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Gov. Larry Hogan took an important step toward fulfilling one of the most important promises of his campaign today by naming a commission to come up with recommendations to reform the process by which Maryland redraws congressional and legislative district maps. Granted, he made a lot of important promises, like boosting Maryland's economy and setting the state's taxation and fiscal policy on a permanently sustainable course. But this one stands out because his administration is in a position to deliver on a fundamental reform for the cause of good government in a way that might never have happened if he hadn't been elected.

Maryland's redistricting process is dominated by the governor, and for the last several decades, that has meant, for all practical purposes, that the lines have been drawn by a small group of Democratic insiders in a way that benefits the Democratic Party. After the 2000 census, then-Gov. Parris Glendening redrew the lines to shift Maryland's House of Representatives delegation from a 4-4 split between the parties to a 6-2 advantage for the Democrats. After the 2010 census, then Gov. Martin O'Malley's redistricting set the stage for Democrats to take seven of the eight seats. So long as Democrats were firmly in control of both the governor's seat and the legislature, there was no reason for anyone to listen to the complaints from good government types about contorted district lines. Allowing politicians to choose their voters rather than the other way around suited the powers-that-be just fine.

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But with Governor Hogan, Democrats must face the legitimate possibility that a Republican could still be in control come 2021 — and that he could do unto Democrats what Democrats have done unto Republicans. Mr. Hogan's Democratic opponent, Anthony Brown, also promised redistricting reform, but had he been elected, Democrats in the legislature wouldn't necessarily have cooperated even if he had followed through. But with Mr. Hogan in charge, they have every incentive to pursue real reform.

And although Mr. Hogan didn't endorse a specific path at his news conference today , he provided about as tangible a signal as possible that he's interested in doing more than futzing around the margins of Maryland's law. He named his appointees to a redistricting commission and said it would study other states that have established independent, non-partisan bodies to redraw district lines. Moreover, he said the group would be charged not only with issuing a report but also with drafting language for a constitutional amendment on congressional and legislative redistricting. It's not a question of whether he will be pushing for major reform but of what shape it will take.

The governor's appointees to the board reiterate the point. He named as co-chairs a Democrat and a Republican, and he included representatives of organizations across the political spectrum that have been critical of the way Maryland redraws its legislative maps, including Common Cause, the League of Women Voters, the Maryland Public Policy Institute and the NAACP. That boosts the odds that he can hold together a coalition of progressives and conservatives to push reform through the legislature in time to put an amendment on the ballot next year.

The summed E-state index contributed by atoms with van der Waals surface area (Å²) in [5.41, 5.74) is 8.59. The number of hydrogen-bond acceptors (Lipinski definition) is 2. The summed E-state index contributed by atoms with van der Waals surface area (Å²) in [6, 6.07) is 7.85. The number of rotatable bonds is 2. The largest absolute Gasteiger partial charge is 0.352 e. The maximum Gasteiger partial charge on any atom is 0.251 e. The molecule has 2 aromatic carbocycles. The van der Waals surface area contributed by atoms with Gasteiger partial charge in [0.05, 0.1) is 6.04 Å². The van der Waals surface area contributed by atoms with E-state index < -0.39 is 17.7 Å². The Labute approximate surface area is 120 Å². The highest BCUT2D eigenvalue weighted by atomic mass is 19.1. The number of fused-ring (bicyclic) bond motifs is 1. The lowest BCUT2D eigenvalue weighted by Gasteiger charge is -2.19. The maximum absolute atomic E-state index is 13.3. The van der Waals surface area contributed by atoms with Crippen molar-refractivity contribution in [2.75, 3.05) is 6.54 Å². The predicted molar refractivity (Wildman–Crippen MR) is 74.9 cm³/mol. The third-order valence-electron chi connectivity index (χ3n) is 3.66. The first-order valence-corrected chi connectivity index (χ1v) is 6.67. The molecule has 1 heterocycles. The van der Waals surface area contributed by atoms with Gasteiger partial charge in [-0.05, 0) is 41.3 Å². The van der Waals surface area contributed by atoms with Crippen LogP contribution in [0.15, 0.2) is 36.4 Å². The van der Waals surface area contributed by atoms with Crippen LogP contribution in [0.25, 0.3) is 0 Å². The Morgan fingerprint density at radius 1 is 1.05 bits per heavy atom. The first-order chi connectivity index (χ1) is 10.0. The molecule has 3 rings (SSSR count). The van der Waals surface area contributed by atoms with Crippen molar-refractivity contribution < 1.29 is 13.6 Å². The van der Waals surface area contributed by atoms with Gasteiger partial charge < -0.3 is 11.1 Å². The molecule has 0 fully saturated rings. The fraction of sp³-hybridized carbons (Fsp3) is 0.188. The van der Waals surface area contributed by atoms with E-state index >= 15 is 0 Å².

Other states have provided various models for how to draw district lines in a way that fosters the "transparency, fair representation, and election integrity" Governor Hogan set as goals. Maryland should cull from them a system that allows substantial public input; vests decisions in a body that is not controlled by either political party; requires lines to respect community boundaries (currently a requirement for state legislative districts but not congressional ones); and disregards incumbency as a factor in determining district lines.

Senate President Thomas V. Mike Miller dismissed Mr. Hogan's effort, saying gerrymandering is a national problem and that he did not want to put Maryland at a disadvantage compared to other states. Baloney. He doesn't want to put the Maryland Democratic Party at a disadvantage to gerrymander-happy Republicans in states like North Carolina and Texas. And the fact that Maryland voters did not reject the current, contorted congressional district maps when they had a chance in 2012 doesn't mean anything either. The referendum as written asked voters whether they wished to approve or reject a law that "establishes the boundaries for the state's eight United States congressional districts based on recent census figures, as required by the United States Constitution." It's a wonder that 36 percent of the state was able to see through that mom-and-apple-pie wording to understand what they were really voting on.

Conservatives in the legislature have long been angry about Maryland's redistricting process. After 2012, progressives are embarassed by it. Now we've got a governor who wants to do something about it. Mr. Miller can fight it, but redistricting reform is an idea whose time has come.

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